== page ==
If there's a reason this was made, it was likely to serve as a vehicle for country music star Randy Travis. This isn't quite his first acting credit, but it shows up early in his filmography. He plays Clay, one of the two romantic leads, though the narrative follows Carolyn, who's played by someone you've never heard of (Connie Sellecca is actually pretty good, at least compared to the ov…

The Family Stone (2005)

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The Family Stone is a dramedy about... God, I can't believe I have to type these words again... a dysfunctional family celebrating the holidays together.

There are several things the movie does wrong, but one in particular is going to make it astonishingly hard to synopsize: it lacks a solid POV character. I think they were aiming for an ensemble cast, but the goal in those movies is to have multiple points of view - I'm not sure The Family Stone has any.

The closest actually might be Meredith, played by Sarah Jessica Parker. She's the new girlfriend of the titular family's oldest son, Everett Stone. The movie opens with her, and she gets a lot of screen time. But practically, she's closer to the comic relief than the lead. Parker plays Meredith to an over-the-top excess - she feels like she stumbled out of a farce without realizing everyone else is in a drama. And structurally, she's the false love interest, the wrong girl for Everett. He wants to marry Mered…

Tyler Perry's A Madea Christmas (2013)

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This review definitely needs to start with an aside:

What Tyler Perry, the creator and actor behind Madea, managed to accomplish is nothing short of awe-inspiring. He created a series of plays, films, and television shows that appealed to grossly under-represented audiences, and as a result, he's become one of the most successful producers in entertainment. His personal story is inspiring.

The fact I felt I needed to open with all of that isn't a great sign. God, I wanted this movie to surprise me. I went in knowing that Perry's work has never appealed to critics, but I really, really wanted to be able to offer a dissenting opinion.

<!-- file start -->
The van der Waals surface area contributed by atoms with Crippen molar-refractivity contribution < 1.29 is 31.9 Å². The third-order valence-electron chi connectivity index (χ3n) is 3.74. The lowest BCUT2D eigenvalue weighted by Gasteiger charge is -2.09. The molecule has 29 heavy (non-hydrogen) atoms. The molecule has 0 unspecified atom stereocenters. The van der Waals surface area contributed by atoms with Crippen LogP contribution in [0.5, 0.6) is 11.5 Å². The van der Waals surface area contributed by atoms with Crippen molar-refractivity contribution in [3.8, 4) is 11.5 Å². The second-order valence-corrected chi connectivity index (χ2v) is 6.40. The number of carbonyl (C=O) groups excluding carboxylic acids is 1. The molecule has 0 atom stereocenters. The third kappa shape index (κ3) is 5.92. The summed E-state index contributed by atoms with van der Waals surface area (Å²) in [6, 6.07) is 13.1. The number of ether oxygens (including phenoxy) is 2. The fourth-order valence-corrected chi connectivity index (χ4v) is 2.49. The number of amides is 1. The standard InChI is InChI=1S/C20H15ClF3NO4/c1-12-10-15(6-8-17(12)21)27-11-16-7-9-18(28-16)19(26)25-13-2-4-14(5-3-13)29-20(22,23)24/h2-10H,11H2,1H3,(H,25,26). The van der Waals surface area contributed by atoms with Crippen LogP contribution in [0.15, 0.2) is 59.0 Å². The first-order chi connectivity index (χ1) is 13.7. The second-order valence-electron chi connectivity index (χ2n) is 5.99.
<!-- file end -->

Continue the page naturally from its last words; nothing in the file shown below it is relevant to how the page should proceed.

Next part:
No such luck - aside from a handful of good jokes and one or two compelling dramatic beats, this was an awful movie.

The film opens with Madea working in a department store along with her great-niece, Eileen. This segment is basically a prolonged excuse for Perry to ad-lib Madea farcically interacting with customers. The jokes didn't land …

The Christmas Chronicles (2018)

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We already reviewed The Christmas Chronicles on the podcast, but I wanted to collect some more spoilery thoughts I had on the plot and overall structure. Which means, if you haven't see the movie yet, you should hold off on reading this until you do. The Christmas Chronicles is a good holiday fantasy you're better off experiencing without knowing where it's going.

The movie opens by introducing its two main human characters, Kate and Teddy, through a montage of home movies. We also get a brief look at their parents, only one of which survives past the opening. In a refreshing change of pace, the parent still breathing is their mother (it's disturbing this is as rare a choice as it is).

Teddy and Kate's dad was a firefighter, and he died between Christmases, making this the family's first season without him. Their mom is a nurse, so she's stuck working long hours. And of course it doesn't help that her kids are at each other's throats. She just want…

Miracle on 34th Street (1994)

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Just want to nip this one in the bud, in case anyone skimmed the title of the post - this is the 1994 remake, not the 1947 classic. I reviewed the classic (albeit briefly) back in the first year of the blog.